Because the Application Sandbox is in the kernel, this security model extends to native code and to operating system applications. All of the software above the kernel, such as operating system libraries, application framework, application runtime, and all applications, run within the Application Sandbox. On some platforms, developers are constrained to a specific development framework, set of APIs, or language in order to enforce security. On Android, there are no restrictions on how an application can be written that are required to enforce security; in this respect, native code is just as secure as interpreted code.
In some operating systems, memory corruption errors in one application may lead to corruption in other applications housed in the same memory space, resulting in a complete compromise of the security of the device. Because all applications and their resources are sandboxed at the OS level, a memory corruption error will allow arbitrary code execution only in the context of that particular application, with the permissions established by the operating system.
Like all security features, the Application Sandbox is not unbreakable. However, to break out of the Application Sandbox in a properly configured device, one must compromise the security of the Linux kernel.
System Partition and Safe Mode
The system partition contains Android's kernel as well as the operating system libraries, application runtime, application framework, and applications. This partition is set to read-only. When a user boots the device into Safe Mode, third-party applications may be launched manually by the device owner but are not launched by default.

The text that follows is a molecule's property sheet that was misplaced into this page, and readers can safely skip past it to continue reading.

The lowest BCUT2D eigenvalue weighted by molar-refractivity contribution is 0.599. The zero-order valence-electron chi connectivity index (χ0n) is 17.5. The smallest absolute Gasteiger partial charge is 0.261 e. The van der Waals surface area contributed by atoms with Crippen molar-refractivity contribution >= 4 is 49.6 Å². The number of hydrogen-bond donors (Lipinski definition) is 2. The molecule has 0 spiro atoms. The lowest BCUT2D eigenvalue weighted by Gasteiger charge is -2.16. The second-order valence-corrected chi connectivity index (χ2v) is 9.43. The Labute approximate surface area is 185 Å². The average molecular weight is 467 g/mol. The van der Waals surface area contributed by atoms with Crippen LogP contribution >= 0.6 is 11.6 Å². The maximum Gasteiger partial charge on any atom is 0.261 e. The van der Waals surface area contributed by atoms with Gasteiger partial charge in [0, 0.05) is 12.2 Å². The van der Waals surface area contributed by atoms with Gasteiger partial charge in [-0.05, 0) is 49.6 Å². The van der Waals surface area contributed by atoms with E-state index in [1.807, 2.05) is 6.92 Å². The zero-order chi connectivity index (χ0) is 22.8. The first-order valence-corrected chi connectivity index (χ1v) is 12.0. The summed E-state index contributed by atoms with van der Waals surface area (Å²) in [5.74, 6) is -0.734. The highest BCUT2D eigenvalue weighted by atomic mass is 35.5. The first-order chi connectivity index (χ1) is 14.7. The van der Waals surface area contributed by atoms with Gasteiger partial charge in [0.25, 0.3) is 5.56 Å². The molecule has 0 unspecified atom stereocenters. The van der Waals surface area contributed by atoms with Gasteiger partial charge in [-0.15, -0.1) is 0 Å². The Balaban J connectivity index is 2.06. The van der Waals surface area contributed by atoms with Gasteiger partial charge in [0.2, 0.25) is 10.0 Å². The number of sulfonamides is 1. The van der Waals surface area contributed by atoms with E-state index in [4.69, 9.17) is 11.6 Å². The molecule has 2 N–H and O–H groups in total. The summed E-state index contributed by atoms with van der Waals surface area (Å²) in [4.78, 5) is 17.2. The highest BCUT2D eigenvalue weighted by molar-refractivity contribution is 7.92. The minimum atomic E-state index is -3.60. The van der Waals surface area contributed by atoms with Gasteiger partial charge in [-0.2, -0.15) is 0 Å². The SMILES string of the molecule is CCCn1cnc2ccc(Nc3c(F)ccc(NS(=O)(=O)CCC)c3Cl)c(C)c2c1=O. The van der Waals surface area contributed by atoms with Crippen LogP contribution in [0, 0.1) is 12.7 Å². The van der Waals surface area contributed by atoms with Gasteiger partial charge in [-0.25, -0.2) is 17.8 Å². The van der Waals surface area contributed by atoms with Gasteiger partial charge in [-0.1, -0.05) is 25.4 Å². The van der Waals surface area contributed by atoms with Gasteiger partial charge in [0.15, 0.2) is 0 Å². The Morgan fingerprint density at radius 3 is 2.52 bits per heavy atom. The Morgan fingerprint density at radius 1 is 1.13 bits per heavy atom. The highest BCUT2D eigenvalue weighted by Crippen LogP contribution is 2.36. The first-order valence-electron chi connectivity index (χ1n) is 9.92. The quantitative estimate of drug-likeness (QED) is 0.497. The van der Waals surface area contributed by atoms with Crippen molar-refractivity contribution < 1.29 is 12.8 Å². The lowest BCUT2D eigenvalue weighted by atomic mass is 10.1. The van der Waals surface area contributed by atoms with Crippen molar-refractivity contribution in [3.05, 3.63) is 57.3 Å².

In a UNIX-style environment, filesystem permissions ensure that one user cannot alter or read another user's files. In the case of Android, each application runs as its own user. Unless the developer explicitly shares files with other applications, files created by one application cannot be read or altered by another application.
Android uses Security-Enhanced Linux (SELinux) to apply access control policies and establish mandatory access control (mac) on processes. See Security-Enhanced Linux in Android for details.
Android 6.0 and later supports verified boot and device-mapper-verity. Verified boot guarantees the integrity of the device software starting from a hardware root of trust up to the system partition. During boot, each stage cryptographically verifies the integrity and authenticity of the next stage before executing it.
Android 7.0 and later supports strictly enforced verified boot, which means compromised devices cannot boot.
See Verified boot for more details.
Android provides a set of cryptographic APIs for use by applications. These include implementations of standard and commonly used cryptographic primitives such as AES, RSA, DSA, and SHA. Additionally, APIs are provided for higher level protocols such as SSL and HTTPS.
Android 4.0 introduced the KeyChain class to allow applications to use the system credential storage for private keys and certificate chains.
Rooting of Devices
By default, on Android only the kernel and a small subset of the core applications run with root permissions. Android does not prevent a user or application with root permissions from modifying the operating system, kernel, or any other application. In general, root has full access to all applications and all application data. Users that change the permissions on an Android device to grant root access to applications increase the security exposure to malicious applications and potential application flaws.